The City of Calgary says the government should develop a “modernized” national digital strategy that addresses open access infrastructure policies, municipal rights-of-way, smart city urban design and new 5G funding structures that could “address gaps and deficiencies during roll out.”
“A clear, comprehensive and coherent digital strategy that aligns with federal, provincial and municipal mandates would lay a strong foundation in supporting the deployment of resources to enable 5G infrastructure, resources and service,” reads a recommendation from the city’s submission to the expert panel consulting on Canada’s telecommunications laws.
It pitched that Calgary could serve as the test-case for such a strategy, noting it’s working on a pilot project for 5G deployment and that the city aims to be ready for 5G roll-out by 2020.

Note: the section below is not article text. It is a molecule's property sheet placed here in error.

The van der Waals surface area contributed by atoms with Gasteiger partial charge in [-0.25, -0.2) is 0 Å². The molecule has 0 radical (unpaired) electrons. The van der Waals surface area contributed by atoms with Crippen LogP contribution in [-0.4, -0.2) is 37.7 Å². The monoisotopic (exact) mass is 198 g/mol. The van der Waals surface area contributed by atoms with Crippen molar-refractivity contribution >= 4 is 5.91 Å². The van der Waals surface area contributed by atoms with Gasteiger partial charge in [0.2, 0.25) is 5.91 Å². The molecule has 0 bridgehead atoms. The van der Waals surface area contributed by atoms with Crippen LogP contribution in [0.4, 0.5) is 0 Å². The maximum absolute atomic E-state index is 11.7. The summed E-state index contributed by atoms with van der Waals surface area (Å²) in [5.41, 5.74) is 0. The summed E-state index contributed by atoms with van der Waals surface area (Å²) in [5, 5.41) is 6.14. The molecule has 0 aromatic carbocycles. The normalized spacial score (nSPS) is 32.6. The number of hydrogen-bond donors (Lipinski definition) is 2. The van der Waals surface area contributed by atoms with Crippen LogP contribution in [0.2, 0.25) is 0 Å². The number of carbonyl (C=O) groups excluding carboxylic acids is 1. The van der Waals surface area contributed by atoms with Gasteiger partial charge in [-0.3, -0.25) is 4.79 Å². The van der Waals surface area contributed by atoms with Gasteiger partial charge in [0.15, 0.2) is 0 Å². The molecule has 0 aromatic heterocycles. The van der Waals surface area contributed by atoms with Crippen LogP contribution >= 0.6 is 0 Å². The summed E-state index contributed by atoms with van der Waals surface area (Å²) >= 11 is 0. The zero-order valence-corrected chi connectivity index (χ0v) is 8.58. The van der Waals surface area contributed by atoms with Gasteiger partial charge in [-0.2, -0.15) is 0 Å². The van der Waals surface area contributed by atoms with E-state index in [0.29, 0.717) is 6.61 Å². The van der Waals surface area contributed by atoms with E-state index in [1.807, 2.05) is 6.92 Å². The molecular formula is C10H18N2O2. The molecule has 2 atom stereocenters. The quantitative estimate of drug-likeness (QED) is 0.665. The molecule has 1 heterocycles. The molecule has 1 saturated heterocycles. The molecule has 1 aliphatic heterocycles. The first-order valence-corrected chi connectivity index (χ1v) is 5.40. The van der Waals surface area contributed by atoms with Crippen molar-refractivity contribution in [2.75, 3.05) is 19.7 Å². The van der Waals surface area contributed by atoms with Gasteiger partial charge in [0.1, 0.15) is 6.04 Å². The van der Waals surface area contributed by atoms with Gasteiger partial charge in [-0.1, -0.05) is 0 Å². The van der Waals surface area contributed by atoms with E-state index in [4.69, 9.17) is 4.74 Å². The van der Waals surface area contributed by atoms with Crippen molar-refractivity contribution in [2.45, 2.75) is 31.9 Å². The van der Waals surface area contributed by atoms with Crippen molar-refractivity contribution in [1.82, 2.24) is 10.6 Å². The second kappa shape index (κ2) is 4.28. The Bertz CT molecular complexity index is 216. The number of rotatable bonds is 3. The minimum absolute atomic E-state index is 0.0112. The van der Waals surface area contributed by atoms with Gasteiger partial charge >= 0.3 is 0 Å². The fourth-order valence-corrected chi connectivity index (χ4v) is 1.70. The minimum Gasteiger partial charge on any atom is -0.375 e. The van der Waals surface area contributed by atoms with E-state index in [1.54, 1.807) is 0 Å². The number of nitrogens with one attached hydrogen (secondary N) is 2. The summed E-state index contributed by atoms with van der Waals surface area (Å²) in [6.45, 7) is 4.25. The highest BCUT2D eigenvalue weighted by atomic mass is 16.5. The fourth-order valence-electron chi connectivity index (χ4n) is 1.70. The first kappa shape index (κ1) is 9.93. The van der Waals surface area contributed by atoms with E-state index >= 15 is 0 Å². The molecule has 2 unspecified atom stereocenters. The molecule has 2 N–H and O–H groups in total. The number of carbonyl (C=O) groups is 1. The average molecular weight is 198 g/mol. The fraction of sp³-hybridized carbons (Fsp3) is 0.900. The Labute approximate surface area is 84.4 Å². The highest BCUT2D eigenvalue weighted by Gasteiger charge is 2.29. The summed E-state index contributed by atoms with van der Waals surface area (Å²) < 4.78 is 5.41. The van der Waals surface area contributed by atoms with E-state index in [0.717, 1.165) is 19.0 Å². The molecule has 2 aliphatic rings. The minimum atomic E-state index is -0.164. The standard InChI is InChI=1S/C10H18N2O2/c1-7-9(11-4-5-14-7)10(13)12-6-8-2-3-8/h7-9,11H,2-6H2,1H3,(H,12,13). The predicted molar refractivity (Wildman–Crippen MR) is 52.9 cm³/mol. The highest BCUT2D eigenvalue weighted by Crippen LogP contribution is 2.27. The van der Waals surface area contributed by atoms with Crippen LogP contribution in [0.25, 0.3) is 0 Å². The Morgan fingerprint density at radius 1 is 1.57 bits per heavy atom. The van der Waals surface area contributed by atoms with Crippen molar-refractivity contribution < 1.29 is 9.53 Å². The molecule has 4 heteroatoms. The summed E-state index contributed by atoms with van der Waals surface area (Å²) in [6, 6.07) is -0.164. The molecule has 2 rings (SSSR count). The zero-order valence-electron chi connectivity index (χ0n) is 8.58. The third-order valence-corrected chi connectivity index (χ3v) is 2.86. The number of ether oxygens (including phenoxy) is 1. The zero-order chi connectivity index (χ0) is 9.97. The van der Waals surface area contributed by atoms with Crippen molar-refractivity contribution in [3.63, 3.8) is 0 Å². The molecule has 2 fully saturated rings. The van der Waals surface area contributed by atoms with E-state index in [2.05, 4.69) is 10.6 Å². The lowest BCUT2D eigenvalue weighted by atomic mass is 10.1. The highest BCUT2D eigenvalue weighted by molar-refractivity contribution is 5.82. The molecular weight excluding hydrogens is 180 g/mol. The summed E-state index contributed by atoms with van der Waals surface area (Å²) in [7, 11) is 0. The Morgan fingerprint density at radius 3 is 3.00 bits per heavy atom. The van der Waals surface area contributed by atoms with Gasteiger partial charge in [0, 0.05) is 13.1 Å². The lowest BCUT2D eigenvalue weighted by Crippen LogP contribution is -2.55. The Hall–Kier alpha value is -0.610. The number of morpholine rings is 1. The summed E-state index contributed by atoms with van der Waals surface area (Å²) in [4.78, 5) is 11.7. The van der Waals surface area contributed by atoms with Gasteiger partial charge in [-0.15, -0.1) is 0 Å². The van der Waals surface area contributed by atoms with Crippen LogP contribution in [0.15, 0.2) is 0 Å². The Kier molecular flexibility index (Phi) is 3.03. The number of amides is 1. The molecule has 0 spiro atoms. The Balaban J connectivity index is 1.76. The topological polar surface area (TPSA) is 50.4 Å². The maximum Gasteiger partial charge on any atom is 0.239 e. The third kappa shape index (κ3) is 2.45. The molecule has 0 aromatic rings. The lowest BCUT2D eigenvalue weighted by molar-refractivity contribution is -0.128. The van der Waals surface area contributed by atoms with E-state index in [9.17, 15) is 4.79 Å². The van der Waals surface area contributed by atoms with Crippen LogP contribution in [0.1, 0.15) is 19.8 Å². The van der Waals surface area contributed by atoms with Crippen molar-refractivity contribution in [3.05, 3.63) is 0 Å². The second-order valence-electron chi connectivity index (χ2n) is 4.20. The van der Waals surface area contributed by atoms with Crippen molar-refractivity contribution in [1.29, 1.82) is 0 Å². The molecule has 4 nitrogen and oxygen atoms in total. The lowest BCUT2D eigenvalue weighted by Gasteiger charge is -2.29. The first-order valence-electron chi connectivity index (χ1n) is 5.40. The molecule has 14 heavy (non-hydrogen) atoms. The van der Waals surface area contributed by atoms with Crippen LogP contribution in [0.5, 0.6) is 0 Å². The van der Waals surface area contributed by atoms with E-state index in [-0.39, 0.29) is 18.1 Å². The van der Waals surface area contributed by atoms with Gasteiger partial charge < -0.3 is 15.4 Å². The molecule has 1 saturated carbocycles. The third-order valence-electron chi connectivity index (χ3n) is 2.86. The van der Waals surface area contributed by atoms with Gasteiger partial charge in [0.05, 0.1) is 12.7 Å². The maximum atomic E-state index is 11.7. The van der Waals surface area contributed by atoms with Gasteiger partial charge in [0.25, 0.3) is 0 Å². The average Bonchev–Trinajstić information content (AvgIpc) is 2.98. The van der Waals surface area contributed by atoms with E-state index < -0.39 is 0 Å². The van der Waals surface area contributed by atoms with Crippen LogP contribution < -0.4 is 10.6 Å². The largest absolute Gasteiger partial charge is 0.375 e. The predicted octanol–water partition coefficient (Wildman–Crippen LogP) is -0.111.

The submission cautions the expert panel against meddling with jurisdiction over “passive infrastructure” without first creating a “cohesive strategy,” or risk slower deployment and conflict between stakeholders. “Federal, provincial and municipal strategies that align with industry requirements can offer opportunities for new governance models for passive infrastructure. In the absence of a cohesive strategy, a new governance model on passive infrastructure could cause confusion, reduce investment, create adversarial relationships and even slow 5G deployment.”
The submission also says the panel should launch an “in-depth investigation of the realities of 5G deployment and the assumptions made about passive municipal infrastructure and its limits, capacities and implementation challenges to ensure the right provisions for governance are in place” before it recommends any legislative changes.